I don’t think it’s perfect but then neither was TNG even though it was my favourite TV series of all time. Plenty of silly plot points abound even in post-S1 TNG but the overall quality and characters more than make up for it and I’m hopeful that the same will be true of STP. The first 3 eps had some clunky exposition and contrived dialogue but I thought this one was much better and felt more natural in that respect. Even the best show can be nitpicked to death if we try hard enough.

Raffi was less OTT and I quite liked her in this ep. I’m not convinced by Rios yet but he’s growing on me. I actually found it entirely plausible that Jurati was at a loose end here - she may know everything about cybernetics but that doesn’t mean she has any experience of space travel or galactic politics or Romulan sects. It’s believable that she’s feel out of her depth at the moment.

As for what happened to humanity? So far the only thing the Federation has done “wrong” is abandon the Romulan relief effort. It’s not as if Earth is now some dystopia filled with poverty or war or authoritarian governments rounding people up. Let’s not forget TNG (at least the first 4 seasons) was set in the middle of an very peaceful time, almost a golden age perhaps. There was not only peace with the Klingons but an actual alliance. Ok there was the Romulan Cold War but that was limited to a few mostly bloodless skirmishes along the neutral zone. Then came the Borg invasion and the destruction of virtually the whole fleet at Wolf 359. Then the Cardassian war, then the Dominion war, and even after all that, when resources were surely already stretched, Starfleet agreed to Picard’s proposal for a gigantic rescue mission for the Romulans. You can’t get much more idealistic than that. It seems like the destruction of Mars was the last straw and the kneejerk synth ban is completely in character with TNG-era Starfleet’s underlying attitude towards AI.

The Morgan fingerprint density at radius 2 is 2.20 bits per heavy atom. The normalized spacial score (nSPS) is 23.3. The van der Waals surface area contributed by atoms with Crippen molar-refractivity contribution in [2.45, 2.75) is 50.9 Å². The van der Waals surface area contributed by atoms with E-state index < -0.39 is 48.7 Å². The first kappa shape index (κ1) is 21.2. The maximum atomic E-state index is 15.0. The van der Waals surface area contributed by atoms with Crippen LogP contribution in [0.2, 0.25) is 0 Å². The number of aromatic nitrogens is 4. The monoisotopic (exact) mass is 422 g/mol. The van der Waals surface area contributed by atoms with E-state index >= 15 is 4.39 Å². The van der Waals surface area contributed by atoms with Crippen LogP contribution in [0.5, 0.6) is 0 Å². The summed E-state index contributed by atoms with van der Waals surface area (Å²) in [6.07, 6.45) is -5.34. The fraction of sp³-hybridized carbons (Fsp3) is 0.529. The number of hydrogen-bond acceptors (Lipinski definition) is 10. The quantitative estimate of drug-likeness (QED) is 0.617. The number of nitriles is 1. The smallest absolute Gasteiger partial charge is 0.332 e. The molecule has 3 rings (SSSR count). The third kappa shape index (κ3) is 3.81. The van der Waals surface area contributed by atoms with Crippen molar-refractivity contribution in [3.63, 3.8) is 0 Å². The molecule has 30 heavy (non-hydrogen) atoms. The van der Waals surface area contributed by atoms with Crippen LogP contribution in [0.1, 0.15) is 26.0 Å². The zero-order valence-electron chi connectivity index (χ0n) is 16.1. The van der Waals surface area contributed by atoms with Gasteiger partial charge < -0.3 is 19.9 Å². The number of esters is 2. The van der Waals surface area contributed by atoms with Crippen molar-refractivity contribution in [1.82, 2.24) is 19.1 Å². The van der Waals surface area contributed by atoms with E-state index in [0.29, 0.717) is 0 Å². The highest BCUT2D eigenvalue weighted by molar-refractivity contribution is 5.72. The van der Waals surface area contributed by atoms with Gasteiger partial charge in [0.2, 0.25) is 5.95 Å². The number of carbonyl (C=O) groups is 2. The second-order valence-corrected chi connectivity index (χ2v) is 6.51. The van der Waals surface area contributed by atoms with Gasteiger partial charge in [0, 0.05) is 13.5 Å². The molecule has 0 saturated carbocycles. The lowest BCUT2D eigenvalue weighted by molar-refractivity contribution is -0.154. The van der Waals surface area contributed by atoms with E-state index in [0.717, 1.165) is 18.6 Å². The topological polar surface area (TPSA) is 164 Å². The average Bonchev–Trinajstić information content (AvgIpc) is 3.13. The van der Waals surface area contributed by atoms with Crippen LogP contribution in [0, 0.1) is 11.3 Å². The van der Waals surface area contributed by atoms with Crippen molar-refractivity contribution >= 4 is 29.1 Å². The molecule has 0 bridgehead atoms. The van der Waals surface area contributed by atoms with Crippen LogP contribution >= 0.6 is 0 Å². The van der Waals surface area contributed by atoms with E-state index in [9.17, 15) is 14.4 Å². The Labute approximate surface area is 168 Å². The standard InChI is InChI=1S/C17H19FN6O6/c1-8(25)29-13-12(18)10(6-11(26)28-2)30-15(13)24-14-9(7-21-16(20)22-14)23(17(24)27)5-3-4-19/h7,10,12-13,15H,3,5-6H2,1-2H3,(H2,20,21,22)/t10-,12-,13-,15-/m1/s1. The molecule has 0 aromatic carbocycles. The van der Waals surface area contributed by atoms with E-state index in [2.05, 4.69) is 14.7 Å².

It’s not as if Starfleet was never the bad guy in TNG, nor that they were 100% consistent in helping all and sundry. They didn’t do much for the Bajorans for many years and they weren’t even enemies. It’s not unreasonable that they would pull the plug on a borderline-unfeasible rescue operation for their enemies at a time of scarce resources, and in the aftermath of the destruction of their main shipyard (with thousands dead), rather than risk the fragmentation of the Federation itself. I don’t think TNG-era Starfleet command would have made a different choice.